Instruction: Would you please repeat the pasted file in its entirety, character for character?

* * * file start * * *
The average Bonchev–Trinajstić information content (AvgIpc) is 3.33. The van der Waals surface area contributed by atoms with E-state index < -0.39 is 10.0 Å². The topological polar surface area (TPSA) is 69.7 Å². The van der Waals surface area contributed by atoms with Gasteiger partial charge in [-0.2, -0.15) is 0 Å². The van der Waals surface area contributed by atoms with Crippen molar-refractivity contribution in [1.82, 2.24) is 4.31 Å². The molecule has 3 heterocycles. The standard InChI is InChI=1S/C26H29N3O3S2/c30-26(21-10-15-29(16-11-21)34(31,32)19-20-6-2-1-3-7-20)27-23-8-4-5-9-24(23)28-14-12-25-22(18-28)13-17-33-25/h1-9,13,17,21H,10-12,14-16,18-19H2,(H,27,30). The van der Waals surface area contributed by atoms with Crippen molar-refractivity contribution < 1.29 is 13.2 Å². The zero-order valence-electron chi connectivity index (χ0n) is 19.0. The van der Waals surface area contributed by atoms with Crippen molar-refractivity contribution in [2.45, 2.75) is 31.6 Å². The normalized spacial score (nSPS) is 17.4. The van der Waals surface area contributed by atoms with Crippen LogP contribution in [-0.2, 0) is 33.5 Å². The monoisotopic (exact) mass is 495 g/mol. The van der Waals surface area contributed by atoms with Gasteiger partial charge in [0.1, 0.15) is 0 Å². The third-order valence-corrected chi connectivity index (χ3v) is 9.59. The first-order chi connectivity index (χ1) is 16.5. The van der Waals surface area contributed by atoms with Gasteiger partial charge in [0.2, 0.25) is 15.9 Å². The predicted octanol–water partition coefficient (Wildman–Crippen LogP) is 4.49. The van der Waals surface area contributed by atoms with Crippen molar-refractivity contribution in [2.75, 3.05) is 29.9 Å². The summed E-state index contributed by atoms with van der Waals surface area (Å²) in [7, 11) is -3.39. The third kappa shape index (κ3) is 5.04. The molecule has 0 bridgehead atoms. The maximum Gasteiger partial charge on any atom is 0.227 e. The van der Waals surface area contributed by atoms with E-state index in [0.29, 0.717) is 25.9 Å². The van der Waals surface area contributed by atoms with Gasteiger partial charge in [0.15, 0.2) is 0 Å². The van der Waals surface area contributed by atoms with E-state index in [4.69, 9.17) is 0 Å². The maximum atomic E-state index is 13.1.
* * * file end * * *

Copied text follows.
The average Bonchev–Trinajstić information content (AvgIpc) is 3.33. The van der Waals surface area contributed by atoms with E-state index < -0.39 is 10.0 Å². The topological polar surface area (TPSA) is 69.7 Å². The van der Waals surface area contributed by atoms with Gasteiger partial charge in [-0.2, -0.15) is 0 Å². The van der Waals surface area contributed by atoms with Crippen molar-refractivity contribution in [1.82, 2.24) is 4.31 Å². The molecule has 3 heterocycles. The standard InChI is InChI=1S/C26H29N3O3S2/c30-26(21-10-15-29(16-11-21)34(31,32)19-20-6-2-1-3-7-20)27-23-8-4-5-9-24(23)28-14-12-25-22(18-28)13-17-33-25/h1-9,13,17,21H,10-12,14-16,18-19H2,(H,27,30). The van der Waals surface area contributed by atoms with Crippen molar-refractivity contribution < 1.29 is 13.2 Å². The zero-order valence-electron chi connectivity index (χ0n) is 19.0. The van der Waals surface area contributed by atoms with Crippen molar-refractivity contribution in [2.45, 2.75) is 31.6 Å². The normalized spacial score (nSPS) is 17.4. The van der Waals surface area contributed by atoms with Crippen LogP contribution in [-0.2, 0) is 33.5 Å². The monoisotopic (exact) mass is 495 g/mol. The van der Waals surface area contributed by atoms with Gasteiger partial charge in [0.1, 0.15) is 0 Å². The third-order valence-corrected chi connectivity index (χ3v) is 9.59. The first-order chi connectivity index (χ1) is 16.5. The van der Waals surface area contributed by atoms with Gasteiger partial charge in [0.2, 0.25) is 15.9 Å². The predicted octanol–water partition coefficient (Wildman–Crippen LogP) is 4.49. The van der Waals surface area contributed by atoms with Crippen molar-refractivity contribution in [2.75, 3.05) is 29.9 Å². The summed E-state index contributed by atoms with van der Waals surface area (Å²) in [7, 11) is -3.39. The third kappa shape index (κ3) is 5.04. The molecule has 0 bridgehead atoms. The maximum Gasteiger partial charge on any atom is 0.227 e. The van der Waals surface area contributed by atoms with E-state index in [0.29, 0.717) is 25.9 Å². The van der Waals surface area contributed by atoms with Gasteiger partial charge in [0.15, 0.2) is 0 Å². The van der Waals surface area contributed by atoms with E-state index in [4.69, 9.17) is 0 Å². The maximum atomic E-state index is 13.1.